It didn’t mean that there were things that I would never be able to do. It just meant that there was a unique challenge that I had to address, and that's okay. It also gives me things that are quite unique to myself and are advantages.

As much as it is horrible to sit there and fixate on something for 14 hours straight and forget to eat or drink, it also means that by the end of that 14 hours, I've probably achieved quite a lot. That sort of obsessiveness has cultivated lots of my interests and helped me develop so many passions and projects that I'm proud of.

Have there been any tools or strategies that you’ve implemented that have helped you manage your symptoms?

ADHD medication has been quite a valuable tool for me. It's not something that I want to take every day though because it does have some side effects.

But on days where I've lost my keys, my coffee has been heated up in the microwave four times, and I must leave the house in 5 minutes and I’m still not ready, medication makes everything a little bit more manageable.

Apart from that, I’ve made some simple changes to my life that have made things so much more effective. For example, doing my washing – in the standard way – is something insurmountable to me; so, I have strategies in place to help me do this. I removed the doors on my cupboards so that I have visibility of my things, and it just makes it so much easier to remember to get things done. I also set hard boundaries with myself to stick to my habits, especially when I’m taking my medication regularly.

By default, if I get a task, I put it in my reminders app and then it goes on a white board, and then it goes on the other four whiteboards I have around my house. So, no matter where I go in my house, I will never forget what I need to do because it’s written somewhere that I can see.

WiseTech has offered a lot of accommodations that are tremendously helpful as well. My People Leader calls me for five minutes at the start of every day and asks me what I'm going to do that day. This means that I have designated time to plan my day, which is just so invaluable.

Do you think your unique traits provide an advantage to you in your career as a software developer?

Programming has been my hyper fixation for the past 11 years, it’s something that I think about pretty much every day. It's the thing that I am constantly contemplating because it's something that I really love and get a lot of joy out of at a very fundamental level.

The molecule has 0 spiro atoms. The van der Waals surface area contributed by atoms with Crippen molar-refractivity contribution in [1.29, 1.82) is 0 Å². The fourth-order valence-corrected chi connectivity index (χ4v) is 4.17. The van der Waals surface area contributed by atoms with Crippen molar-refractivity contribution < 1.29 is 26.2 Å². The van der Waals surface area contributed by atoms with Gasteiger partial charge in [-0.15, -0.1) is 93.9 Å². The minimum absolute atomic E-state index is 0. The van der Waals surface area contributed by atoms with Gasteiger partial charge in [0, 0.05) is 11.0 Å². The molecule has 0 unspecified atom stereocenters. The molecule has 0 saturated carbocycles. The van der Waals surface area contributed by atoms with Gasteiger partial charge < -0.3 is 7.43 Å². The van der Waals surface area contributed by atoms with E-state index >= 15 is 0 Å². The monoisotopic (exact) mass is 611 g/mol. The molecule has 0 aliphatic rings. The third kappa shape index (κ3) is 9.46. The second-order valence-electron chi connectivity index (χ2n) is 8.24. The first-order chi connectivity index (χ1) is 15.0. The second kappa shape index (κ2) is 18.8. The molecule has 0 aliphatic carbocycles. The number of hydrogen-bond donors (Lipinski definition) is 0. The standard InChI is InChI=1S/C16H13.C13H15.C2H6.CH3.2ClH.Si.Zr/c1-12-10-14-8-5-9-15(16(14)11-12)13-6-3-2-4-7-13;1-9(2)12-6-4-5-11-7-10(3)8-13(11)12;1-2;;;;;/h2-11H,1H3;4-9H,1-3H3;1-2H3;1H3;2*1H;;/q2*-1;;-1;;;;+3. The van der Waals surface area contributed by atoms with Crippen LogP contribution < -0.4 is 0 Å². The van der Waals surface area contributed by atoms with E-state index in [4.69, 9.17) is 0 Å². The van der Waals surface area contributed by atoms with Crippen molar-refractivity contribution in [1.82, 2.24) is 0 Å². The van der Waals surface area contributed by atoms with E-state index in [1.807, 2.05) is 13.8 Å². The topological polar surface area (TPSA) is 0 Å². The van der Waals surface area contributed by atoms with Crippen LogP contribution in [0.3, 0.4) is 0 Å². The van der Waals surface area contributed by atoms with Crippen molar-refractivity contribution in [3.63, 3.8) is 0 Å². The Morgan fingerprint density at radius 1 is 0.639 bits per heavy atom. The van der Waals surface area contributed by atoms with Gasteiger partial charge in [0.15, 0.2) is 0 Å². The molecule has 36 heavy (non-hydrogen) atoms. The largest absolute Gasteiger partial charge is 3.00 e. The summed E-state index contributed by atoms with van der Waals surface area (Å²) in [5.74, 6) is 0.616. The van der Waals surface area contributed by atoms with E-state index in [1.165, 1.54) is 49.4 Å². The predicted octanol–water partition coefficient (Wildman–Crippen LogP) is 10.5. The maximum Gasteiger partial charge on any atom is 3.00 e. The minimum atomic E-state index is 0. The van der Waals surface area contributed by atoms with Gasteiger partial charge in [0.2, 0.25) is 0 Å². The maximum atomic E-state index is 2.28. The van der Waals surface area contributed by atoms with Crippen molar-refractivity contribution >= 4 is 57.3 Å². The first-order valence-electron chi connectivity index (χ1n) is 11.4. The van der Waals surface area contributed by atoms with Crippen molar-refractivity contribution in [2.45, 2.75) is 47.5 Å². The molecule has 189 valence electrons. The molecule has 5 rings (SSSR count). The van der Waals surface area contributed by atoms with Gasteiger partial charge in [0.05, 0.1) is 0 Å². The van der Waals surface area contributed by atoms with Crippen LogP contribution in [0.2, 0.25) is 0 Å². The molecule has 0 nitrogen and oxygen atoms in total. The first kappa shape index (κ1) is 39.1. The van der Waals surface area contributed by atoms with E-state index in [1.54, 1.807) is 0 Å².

ADHD isn’t really about not being able to focus. It's about not being able to regulate how much focus you dedicate to a specific activity.

So, being so deeply in love with software engineering and programming, means that it occupies my mind constantly. The downside is obviously that if there are tasks that I’m not passionate about, like paperwork for example, they are going to fall by the wayside.

So, in many ways, it's helped me because my work is my passion and it enables me to follow that pursuit, but also because I can offer a unique perspective to different problems. Because it's something that I think about so constantly, it means that I come back to problems all the time and can come up with new solutions. Those are the sort of things that my neurodivergence empowers me to do.

What's something that you wish more people understood about neurodiversity?

I wish more people recognized that neurodivergence is a hyper expression of normal problems. Being late, losing things or having awkward social encounters are normal things that everyone experiences.

But people who are neurodiverse experience those things to a level where it impacts their lives - and it's important to respect and treat that with compassion.

It’s important to be wary of saying “yeah I’m late sometimes too”, because when someone is expressing a symptom of their neurodivergence - it's not just that they’re late once or twice. It’s that they’ve been late to everything, every day for their life and it has been a persistent issue for them. It can add – unknowingly – to the stigma that neurodivergence is simply ‘laziness’ or ‘stupidity’ because other neurotypical individuals have similar issues and ‘deal with it fine’.

It’s similarly important to realize that neurodiverse people offer a unique perspective. They've led a life that is different to neurotypical people, and they have unique experiences that they can draw on.

There is strength to diversity - including the diversity of neurodivergence. Their atypical thinking and unique challenges enable neurodivergent peoples to provide valuable input.

How do you think companies can create a culture that's inclusive of neurodiverse people?

I think WiseTech is a fantastic example of this. The first thing is to allow people the opportunity to ask for certain accommodations in a judgment-free way. I have expressed at various points of my career that I am neurodiverse, and I have specific challenges and unique needs that can be addressed in specific ways. So, it's a matter of offering that support rather than mandating it or forcing it on people in a standard corporate way.